So what to do? Obviously one solution is the Government's one cut off file-sharers. Sharkey won't be drawn on what UK Music thinks of that though - the body is having a board meeting in September to consider its response.

One striking aspect of the research was how it uncovered all the multiplying ways that young people find to share music – they don't just download files online any more, they swap hard drives, send them privately over Skype or Bluetooth them to each other, keeping off the policed public internet.

When Sharkey talks about solutions, he veers away from the physical, technical interventions Mandelson has backed and towards more rounded, philosophical proposals.

Feargal Sharkey: We clearly cannot carry on what we were doing previously because it is not delivering the result perhaps we would like. So what do we need to do? To re-think, re-plan and re- strategise and get out there and try and help young people and try and develop something more of an empathy and a sympathy and supportive approach to creators and to copyright by way of example; to perhaps involve more young people in the act of creativity and then the individual act of creativity because as it happens through some other research that has been done, the one thing that young people care passionately about is, should they do something creative themselves that they are identified as the owner and the originator and the creator of that piece of work.  Now, do we start trying to develop and work with young people on that basis and using that as a vehicle to let them independently develop their own judgments and their own morality and a more sensitive approach to looking at other people’s creativity and other people’s time effort, talent and ability.

He stresses that his organisation is not a barrier to progress when it comes to adapting to how young people use music.

Feargal Sharkey: We are very happy to accept this idea that young people out there will copy their CD’s onto their IPod and onto their hard drives and onto their mobile phones. I am very happy to concede that idea and to move forward on that basis. So I think we are trying very hard to be practical and pragmatic and I think you just do have to occasionally acknowledge there are some things you can work with and some things life changes we all have to grapple with this thing called evolution and we all have to be very sensitive to that.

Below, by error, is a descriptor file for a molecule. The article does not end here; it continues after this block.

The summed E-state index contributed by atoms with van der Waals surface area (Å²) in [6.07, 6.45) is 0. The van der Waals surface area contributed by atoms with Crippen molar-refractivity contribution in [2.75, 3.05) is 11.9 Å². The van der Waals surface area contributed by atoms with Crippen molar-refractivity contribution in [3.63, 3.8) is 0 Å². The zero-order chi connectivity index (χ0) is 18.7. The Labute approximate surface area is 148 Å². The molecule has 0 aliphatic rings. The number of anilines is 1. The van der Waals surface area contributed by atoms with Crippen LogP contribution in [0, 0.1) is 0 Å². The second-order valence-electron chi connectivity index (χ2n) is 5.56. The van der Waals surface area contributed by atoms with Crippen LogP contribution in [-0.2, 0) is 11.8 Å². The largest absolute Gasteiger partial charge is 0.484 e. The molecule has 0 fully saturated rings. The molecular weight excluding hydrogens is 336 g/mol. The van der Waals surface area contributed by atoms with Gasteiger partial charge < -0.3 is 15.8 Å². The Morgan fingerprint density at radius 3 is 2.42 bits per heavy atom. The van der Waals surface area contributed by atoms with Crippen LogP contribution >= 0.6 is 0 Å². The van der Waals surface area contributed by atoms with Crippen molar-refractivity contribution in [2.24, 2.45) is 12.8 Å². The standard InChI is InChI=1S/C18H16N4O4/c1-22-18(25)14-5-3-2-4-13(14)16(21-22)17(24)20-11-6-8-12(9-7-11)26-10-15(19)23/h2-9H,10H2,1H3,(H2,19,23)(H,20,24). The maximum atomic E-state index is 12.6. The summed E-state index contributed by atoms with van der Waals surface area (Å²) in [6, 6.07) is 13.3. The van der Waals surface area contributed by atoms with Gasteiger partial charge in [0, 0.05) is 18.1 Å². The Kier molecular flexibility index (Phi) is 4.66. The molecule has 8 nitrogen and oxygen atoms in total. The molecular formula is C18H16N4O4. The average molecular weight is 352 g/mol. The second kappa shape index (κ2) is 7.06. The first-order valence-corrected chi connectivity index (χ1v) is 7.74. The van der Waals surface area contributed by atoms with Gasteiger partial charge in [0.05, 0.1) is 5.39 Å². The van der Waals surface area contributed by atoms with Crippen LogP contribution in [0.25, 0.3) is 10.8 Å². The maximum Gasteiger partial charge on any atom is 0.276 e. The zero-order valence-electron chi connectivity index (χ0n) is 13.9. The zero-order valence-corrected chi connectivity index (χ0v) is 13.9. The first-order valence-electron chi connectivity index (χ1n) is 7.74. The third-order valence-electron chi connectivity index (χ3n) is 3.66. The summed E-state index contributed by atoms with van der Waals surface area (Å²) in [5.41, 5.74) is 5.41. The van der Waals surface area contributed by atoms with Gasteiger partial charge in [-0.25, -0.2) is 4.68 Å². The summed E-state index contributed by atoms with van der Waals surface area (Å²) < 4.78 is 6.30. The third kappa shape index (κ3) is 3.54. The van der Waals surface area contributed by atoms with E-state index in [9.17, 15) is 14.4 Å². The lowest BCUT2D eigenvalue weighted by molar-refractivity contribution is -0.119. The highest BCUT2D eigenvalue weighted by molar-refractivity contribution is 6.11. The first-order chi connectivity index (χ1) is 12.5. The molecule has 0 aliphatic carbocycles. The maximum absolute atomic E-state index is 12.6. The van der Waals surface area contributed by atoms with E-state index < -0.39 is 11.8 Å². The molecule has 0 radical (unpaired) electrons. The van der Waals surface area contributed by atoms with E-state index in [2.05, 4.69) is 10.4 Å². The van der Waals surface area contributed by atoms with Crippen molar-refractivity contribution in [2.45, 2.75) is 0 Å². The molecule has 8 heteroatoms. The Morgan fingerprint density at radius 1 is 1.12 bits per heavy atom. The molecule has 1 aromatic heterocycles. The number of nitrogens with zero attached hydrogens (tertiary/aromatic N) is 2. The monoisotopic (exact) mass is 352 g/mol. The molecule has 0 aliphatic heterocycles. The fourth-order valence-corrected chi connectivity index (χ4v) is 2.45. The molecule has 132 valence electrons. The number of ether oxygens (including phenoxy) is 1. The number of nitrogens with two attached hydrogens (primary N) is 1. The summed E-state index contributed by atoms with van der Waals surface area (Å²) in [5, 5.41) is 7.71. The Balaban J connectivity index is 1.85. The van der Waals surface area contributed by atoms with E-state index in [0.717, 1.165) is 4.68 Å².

UK Music's current policy is that they do not back taking civil court actions against individual file-sharers. This, says Sharkey, would be unproductive but ultimately he comes down to the same question as other industry leaders If you educate users, if you ask them nicely, if you implore them to stop, what do you do if they refuse?

Feargal Sharkey: Bearing in mind and I am saying this hypothetically on the basis that let us say for example you develop a graduated response that has got some 95 steps. So you have now asked somebody 95 times very politely and very gently; ‘can you please stop doing that’ and 95 times they have refused to.  Well then what do you do. There is the dilemma.

Gather the evidence and take a Civil Court action?